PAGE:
At this time, we’ll now open the call for your questions. Operator?

Question-and-Answer Session

Operator

(Operator instructions) Our first question comes from Robert Kosowsky of Sidoti & Company. Your line is open.

Robert Kosowsky – Sidoti & Company

Hi, good morning, guys. How are you doing?

Jim Janik

Hi, Rob.

Robert Kosowsky – Sidoti & Company

I was just wondering – maybe a question for Bob. So if I back out the $600,000 – and first off in cost of goods sold, there was only about a $600,000 inventory impact, the rest was pretty clean quarter, is that correct, Bob?

Robert McCormick

Correct.

Robert Kosowsky – Sidoti & Company

Okay so if I back that out to about a 30.1% gross margin, and I’m just wondering how PLOW – or with the legacy Douglas Dynamics versus TrynEx and kind of what’s our margin dilutive impact there and kind of can you square away any kind of margin impact from the new products that you’re selling as well?

Robert McCormick

Yes, I guess I mean the TrynEx margins aren’t going to be anywhere near the current Douglas margins for the first 24 months or so until we get more of our cost structure in place and those kinds of things. So you know, that’s going to pull margins down a little bit, but we would expect that overtime, we can get them in a similar cost position as we have here and they’re a price leader in their markets. I would expect margins for those guys to improve over time.

When it comes to the new products – I don’t really think that those things had a – those introductions had a negative impact. Sometimes margin floats up and down just based upon the mix of product that is shipped during the quarter.

If you end up shipping more mounts as an example versus blades, there is margin differences between those two products. So it’s probably as much mix related as anything, Rob.

Robert Kosowsky – Sidoti & Company

Okay. That’s all I have. Thank you very much.

Operator

Our next question comes from Jason Ursaner of CJS Securities. Your line is open.

Jason Ursaner – CJS Securities

Hi. Congrats on a solid end to the preseason, guys.

Jim Janik

Thanks, Jason.

Jason Ursaner – CJS Securities

Just first on the optimism heading into the snow season. You mentioned various factors, but I guess just two in particular, the lower field inventory, and the preliminary October results. Just wondering if you can maybe provide a little more quantification on what you saw from both of those.

Jim Janik

Sure. We don’t give specific inventory numbers as you know, but I can give you certainly, directional guidance.

We’re seeing – in the field, September field inventory as I mentioned was – for the September period, as low as it’s been in five years. And basically, that really confirms what we’ve been telling the street, is that there’s just a lot of caution about stocking levels. But from the optimism side, we’re seeing very good retail.

So as the shelves need to be filled, we’re fairly confident that this will result in some fairly nice reorders since there isn’t a lot of inventory out there.

And while we only have preliminary numbers for the October ending field inventory, I think that just confirms what we’ve seen in September.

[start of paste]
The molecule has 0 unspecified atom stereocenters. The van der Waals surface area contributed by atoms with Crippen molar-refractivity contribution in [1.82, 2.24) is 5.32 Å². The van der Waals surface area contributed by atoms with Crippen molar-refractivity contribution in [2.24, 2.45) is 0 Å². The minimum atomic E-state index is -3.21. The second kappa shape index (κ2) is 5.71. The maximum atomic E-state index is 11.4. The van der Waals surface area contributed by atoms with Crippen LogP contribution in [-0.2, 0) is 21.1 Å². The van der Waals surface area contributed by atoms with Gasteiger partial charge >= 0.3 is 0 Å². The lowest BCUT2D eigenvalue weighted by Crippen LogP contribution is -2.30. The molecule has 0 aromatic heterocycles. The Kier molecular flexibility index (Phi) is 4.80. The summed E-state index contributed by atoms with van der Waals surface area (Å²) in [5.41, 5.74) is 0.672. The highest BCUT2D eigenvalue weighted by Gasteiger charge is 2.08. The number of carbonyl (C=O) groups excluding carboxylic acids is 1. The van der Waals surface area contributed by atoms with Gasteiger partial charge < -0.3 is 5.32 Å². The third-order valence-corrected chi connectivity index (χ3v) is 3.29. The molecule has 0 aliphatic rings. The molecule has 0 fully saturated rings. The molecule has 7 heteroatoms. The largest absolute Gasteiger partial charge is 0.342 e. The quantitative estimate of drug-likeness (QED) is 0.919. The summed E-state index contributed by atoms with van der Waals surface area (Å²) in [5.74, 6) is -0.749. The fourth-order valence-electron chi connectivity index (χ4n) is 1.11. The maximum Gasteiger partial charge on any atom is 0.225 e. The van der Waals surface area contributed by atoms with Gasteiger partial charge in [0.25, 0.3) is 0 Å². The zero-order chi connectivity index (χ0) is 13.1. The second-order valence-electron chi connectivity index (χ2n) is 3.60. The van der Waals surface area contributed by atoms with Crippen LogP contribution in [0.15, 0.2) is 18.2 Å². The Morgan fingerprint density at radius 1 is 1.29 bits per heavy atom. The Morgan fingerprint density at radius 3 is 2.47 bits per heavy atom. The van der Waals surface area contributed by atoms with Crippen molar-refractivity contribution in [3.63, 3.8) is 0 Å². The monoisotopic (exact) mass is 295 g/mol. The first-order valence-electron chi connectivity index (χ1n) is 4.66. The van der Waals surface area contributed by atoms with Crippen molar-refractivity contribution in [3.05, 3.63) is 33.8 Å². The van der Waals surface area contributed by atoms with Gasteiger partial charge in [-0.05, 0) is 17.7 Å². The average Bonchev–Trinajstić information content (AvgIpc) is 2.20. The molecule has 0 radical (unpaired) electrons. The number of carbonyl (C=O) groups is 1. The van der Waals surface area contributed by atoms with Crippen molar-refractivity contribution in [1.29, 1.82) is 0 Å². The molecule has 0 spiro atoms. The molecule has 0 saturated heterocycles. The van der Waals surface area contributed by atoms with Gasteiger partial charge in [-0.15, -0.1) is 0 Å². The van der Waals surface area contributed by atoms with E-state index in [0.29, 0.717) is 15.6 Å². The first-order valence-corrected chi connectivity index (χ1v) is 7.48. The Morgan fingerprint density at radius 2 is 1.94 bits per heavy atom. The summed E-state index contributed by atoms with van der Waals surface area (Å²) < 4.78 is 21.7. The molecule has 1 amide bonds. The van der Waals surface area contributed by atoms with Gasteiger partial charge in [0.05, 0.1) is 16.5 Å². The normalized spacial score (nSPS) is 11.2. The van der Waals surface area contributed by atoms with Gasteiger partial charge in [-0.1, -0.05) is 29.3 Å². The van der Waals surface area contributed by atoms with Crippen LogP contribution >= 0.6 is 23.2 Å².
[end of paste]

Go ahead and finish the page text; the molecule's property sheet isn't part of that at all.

Jason Ursaner – CJS Securities

Okay. And when dealers reorder, would they be doing it to a larger internal stock, or they’re relying on manufacturers to deliver on a relatively short lead time and then maybe reassess next preseason where to start the year?

Jim Janik

Sure. Because of the kinds of conditions we’ve experienced over the last few years, I think what we’re likely to see this year, is just, you know, caution in terms of the size of the reorders. I suspect we’re going to see dealers placing more in smaller reorders than one or two large reorders so that as they get into the spring, they can assess to your point where they are with preseason and the kind of winter that they do actually see.

Jason Ursaner – CJS Securities

Okay. And under GAAP, you guys booked the entire fair value of the – your note, in terms of it being achieved relative to the target projections you guys have set, how much base business was added to TrynEx from I guess what would have been Fisher or Western versus what qualifies as more the internal growth objective?

Jim Janik

Yes. I don’t have any firm numbers for you on that. That will be – we’re still talking with them, working through product lines and what products are going to be sold where, and when those things are done, I will have a much better number. But it’s just basically going to be a left pocket, right pocket thing. It will disappear from one income statement, show up on the other income statement in terms of the core business, if you will.

Jason Ursaner – CJS Securities

Okay. And in terms of the improvement in working capital, is that more a reflection on the earlier payment that you got on some of the preseason sales or is it a true working capital efficiency that you would expect to flow through the full year free cash flow?

Jim Janik

Yes, I would say two things really make up the majority of that. With the stronger third quarter shipments, we end up with lower inventory than we would have had a year ago. So that’s going to give us a favorable impact.

The other thing is, just given how off normal levels 2012’s performance was, and 2013 looking much better, all of our annual bonus incentive plan accruals this year are going to be much stronger than they were a year ago.

So that’s something I would expect – I would expect both of those working capital favorability is the whole – as the fourth quarter progresses.

Jason Ursaner – CJS Securities

Okay, great. That’s it for me. Thanks, guys.

Jim Janik

Thanks, Jason.

Operator

(Operator instructions) I’m showing no questions at this time.

Jim Janik

Okay. Let me just finish then by thanking all of you for joining us today and for your continued interest in Douglas Dynamics. We look forward to speaking with you again during the fourth quarter announcement in March 2014.

Thanks again, and have a great day.

Operator

Ladies and gentlemen, thank you for participating in today’s conference. This does conclude this program and you may all disconnect. Everyone, have a great day.